Indian Ocean Islamic Trade and its Impact on Architecture
The project focuses on an often overlooked but important aspect of Islamic culture: impact of trade and economic activities and exchange on Indian Ocean architecture and urbanism. The spread of Islamic culture had relied heavily on trans-national cosmopolitanism that emerged from mainly mercantile exchange along the principal trade routes of the mediaeval and early-modern world. Much of this was centred on the maritime trade routes across the vast Indian Ocean region, and the overland ‘silk route’ through the Eurasian continental landmass. This project focuses on the maritime trade and its impact on architecture along the Indian Ocean littoral, with the aim to undertake further and related work in future on the overland trade route.
About the project
The expansion of the Islamic world, and the culture and architecture it produced during the period, 1000-1900 CE, took place through conquest but importantly, by means of new trade and economic relations. The Indian Ocean region – its immediate hinterland but also locations deep inside the Asian landmass – was impacted by such trading interactions, which resulted in urban expansion, the creation of markets and caravanserais, other civic, defensive, commercial and religious facilities, as well as domestic architecture, and the incorporation of immured porcelain and ceramic vessels into architectural surfaces.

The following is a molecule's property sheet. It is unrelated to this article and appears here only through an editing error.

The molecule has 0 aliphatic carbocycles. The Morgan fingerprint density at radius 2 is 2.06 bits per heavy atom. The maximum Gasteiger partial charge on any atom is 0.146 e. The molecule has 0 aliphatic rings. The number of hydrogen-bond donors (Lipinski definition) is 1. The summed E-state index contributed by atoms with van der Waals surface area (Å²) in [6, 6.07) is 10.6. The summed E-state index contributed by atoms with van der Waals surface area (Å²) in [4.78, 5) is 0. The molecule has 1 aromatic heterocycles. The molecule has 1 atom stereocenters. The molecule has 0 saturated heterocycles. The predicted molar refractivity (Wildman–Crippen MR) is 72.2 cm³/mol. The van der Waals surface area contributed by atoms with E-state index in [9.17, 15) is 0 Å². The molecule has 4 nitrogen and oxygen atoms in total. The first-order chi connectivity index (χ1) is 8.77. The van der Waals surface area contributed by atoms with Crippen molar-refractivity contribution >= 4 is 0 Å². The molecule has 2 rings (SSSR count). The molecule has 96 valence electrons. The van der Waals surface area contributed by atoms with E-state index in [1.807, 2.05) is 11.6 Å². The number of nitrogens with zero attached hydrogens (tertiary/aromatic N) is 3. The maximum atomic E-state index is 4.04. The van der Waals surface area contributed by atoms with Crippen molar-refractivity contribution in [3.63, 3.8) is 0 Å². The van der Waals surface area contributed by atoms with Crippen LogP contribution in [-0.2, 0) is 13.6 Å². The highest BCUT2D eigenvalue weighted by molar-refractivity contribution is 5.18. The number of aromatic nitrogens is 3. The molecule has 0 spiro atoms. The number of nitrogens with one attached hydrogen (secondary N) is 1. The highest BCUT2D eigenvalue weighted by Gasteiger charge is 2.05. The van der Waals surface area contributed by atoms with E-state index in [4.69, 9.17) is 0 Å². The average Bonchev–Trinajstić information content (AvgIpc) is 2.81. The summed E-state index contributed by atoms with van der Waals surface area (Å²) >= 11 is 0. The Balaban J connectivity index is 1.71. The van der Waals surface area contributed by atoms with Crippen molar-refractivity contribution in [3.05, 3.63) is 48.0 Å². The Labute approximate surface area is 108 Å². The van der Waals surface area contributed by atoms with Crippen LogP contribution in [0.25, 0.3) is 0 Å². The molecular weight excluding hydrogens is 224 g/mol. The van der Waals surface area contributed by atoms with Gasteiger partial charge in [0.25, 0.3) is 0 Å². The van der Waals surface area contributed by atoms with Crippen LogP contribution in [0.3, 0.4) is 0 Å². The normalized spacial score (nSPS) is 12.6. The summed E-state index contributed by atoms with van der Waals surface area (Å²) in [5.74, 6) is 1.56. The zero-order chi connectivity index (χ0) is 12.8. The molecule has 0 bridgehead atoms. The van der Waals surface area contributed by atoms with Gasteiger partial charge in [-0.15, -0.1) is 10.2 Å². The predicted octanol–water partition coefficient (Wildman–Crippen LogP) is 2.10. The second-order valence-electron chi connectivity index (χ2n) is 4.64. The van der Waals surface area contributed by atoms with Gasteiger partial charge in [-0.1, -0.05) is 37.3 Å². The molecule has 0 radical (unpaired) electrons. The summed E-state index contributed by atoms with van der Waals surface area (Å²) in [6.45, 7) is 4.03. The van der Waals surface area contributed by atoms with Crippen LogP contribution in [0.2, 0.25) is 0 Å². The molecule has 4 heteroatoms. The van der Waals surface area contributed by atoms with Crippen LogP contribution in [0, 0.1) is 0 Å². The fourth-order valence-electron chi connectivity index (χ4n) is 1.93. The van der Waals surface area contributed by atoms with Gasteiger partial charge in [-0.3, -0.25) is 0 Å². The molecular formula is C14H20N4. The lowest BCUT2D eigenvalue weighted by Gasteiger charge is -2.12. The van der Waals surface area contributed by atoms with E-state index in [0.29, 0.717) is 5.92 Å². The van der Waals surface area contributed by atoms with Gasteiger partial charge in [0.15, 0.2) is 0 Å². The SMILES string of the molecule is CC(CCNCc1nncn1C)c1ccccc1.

The project explores Western India, East Africa and the southern part of the Arabian Peninsula with a focus on how trade and cultural relationships as well as movements of people, goods and ideas between their coasts impacted on architectural and urban forms at these locations and inland cities consequentially.
The project outcomes include:
- Image Database;
- Publications Database;
- Original Drawings and Visualisations;
- Original Lectures Templates;
- Lectures Transcripts;
- Lectures Recording.